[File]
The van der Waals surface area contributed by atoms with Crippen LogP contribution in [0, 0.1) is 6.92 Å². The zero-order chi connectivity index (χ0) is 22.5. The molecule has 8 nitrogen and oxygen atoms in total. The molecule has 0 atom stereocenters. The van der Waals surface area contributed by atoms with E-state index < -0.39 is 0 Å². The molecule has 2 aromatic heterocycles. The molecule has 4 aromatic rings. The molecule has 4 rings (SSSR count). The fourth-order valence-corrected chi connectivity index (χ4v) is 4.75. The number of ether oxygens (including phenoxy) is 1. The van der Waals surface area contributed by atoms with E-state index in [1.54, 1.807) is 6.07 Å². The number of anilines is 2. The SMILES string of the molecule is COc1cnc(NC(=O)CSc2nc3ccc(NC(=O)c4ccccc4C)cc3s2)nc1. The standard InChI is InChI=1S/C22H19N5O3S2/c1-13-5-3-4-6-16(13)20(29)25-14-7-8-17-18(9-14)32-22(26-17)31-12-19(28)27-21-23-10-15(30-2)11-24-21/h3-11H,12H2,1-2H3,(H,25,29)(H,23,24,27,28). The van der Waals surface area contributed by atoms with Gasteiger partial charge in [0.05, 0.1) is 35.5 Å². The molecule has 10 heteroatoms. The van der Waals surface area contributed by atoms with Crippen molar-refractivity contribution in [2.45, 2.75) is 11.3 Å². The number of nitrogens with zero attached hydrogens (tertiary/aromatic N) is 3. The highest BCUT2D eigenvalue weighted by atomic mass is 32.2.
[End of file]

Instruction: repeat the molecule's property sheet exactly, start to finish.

The van der Waals surface area contributed by atoms with Crippen LogP contribution in [0, 0.1) is 6.92 Å². The zero-order chi connectivity index (χ0) is 22.5. The molecule has 8 nitrogen and oxygen atoms in total. The molecule has 0 atom stereocenters. The van der Waals surface area contributed by atoms with E-state index < -0.39 is 0 Å². The molecule has 2 aromatic heterocycles. The molecule has 4 aromatic rings. The molecule has 4 rings (SSSR count). The fourth-order valence-corrected chi connectivity index (χ4v) is 4.75. The number of ether oxygens (including phenoxy) is 1. The van der Waals surface area contributed by atoms with E-state index in [1.54, 1.807) is 6.07 Å². The number of anilines is 2. The SMILES string of the molecule is COc1cnc(NC(=O)CSc2nc3ccc(NC(=O)c4ccccc4C)cc3s2)nc1. The standard InChI is InChI=1S/C22H19N5O3S2/c1-13-5-3-4-6-16(13)20(29)25-14-7-8-17-18(9-14)32-22(26-17)31-12-19(28)27-21-23-10-15(30-2)11-24-21/h3-11H,12H2,1-2H3,(H,25,29)(H,23,24,27,28). The van der Waals surface area contributed by atoms with Gasteiger partial charge in [0.05, 0.1) is 35.5 Å². The molecule has 10 heteroatoms. The van der Waals surface area contributed by atoms with Crippen molar-refractivity contribution in [2.45, 2.75) is 11.3 Å². The number of nitrogens with zero attached hydrogens (tertiary/aromatic N) is 3. The highest BCUT2D eigenvalue weighted by atomic mass is 32.2.